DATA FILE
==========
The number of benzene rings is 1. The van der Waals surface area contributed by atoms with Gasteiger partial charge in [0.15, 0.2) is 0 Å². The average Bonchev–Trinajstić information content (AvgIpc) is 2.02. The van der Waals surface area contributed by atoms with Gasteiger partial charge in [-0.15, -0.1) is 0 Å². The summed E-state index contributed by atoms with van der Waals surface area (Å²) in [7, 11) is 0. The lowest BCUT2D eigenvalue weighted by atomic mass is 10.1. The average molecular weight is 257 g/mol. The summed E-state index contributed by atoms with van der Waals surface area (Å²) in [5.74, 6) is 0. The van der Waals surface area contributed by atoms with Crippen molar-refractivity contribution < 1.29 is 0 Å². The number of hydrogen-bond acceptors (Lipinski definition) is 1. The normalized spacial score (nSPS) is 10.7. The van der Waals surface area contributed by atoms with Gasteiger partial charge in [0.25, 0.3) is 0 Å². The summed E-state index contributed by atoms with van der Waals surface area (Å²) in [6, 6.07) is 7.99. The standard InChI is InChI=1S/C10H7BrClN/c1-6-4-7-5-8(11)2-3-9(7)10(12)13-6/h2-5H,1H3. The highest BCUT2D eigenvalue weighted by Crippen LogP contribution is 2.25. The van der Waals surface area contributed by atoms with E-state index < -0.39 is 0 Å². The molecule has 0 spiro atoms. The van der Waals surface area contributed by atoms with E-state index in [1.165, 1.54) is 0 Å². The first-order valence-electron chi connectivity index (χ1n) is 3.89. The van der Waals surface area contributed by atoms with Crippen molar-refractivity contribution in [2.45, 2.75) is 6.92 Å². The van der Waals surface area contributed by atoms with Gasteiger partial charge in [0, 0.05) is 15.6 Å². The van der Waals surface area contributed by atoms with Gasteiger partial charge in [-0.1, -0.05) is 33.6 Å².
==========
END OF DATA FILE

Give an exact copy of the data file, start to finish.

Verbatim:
The number of benzene rings is 1. The van der Waals surface area contributed by atoms with Gasteiger partial charge in [0.15, 0.2) is 0 Å². The average Bonchev–Trinajstić information content (AvgIpc) is 2.02. The van der Waals surface area contributed by atoms with Gasteiger partial charge in [-0.15, -0.1) is 0 Å². The summed E-state index contributed by atoms with van der Waals surface area (Å²) in [7, 11) is 0. The lowest BCUT2D eigenvalue weighted by atomic mass is 10.1. The average molecular weight is 257 g/mol. The summed E-state index contributed by atoms with van der Waals surface area (Å²) in [5.74, 6) is 0. The van der Waals surface area contributed by atoms with Crippen molar-refractivity contribution < 1.29 is 0 Å². The number of hydrogen-bond acceptors (Lipinski definition) is 1. The normalized spacial score (nSPS) is 10.7. The van der Waals surface area contributed by atoms with Gasteiger partial charge in [0.25, 0.3) is 0 Å². The summed E-state index contributed by atoms with van der Waals surface area (Å²) in [6, 6.07) is 7.99. The standard InChI is InChI=1S/C10H7BrClN/c1-6-4-7-5-8(11)2-3-9(7)10(12)13-6/h2-5H,1H3. The highest BCUT2D eigenvalue weighted by Crippen LogP contribution is 2.25. The van der Waals surface area contributed by atoms with E-state index < -0.39 is 0 Å². The molecule has 0 spiro atoms. The van der Waals surface area contributed by atoms with E-state index in [1.165, 1.54) is 0 Å². The first-order valence-electron chi connectivity index (χ1n) is 3.89. The van der Waals surface area contributed by atoms with Crippen molar-refractivity contribution in [2.45, 2.75) is 6.92 Å². The van der Waals surface area contributed by atoms with Gasteiger partial charge in [0, 0.05) is 15.6 Å². The van der Waals surface area contributed by atoms with Gasteiger partial charge in [-0.1, -0.05) is 33.6 Å².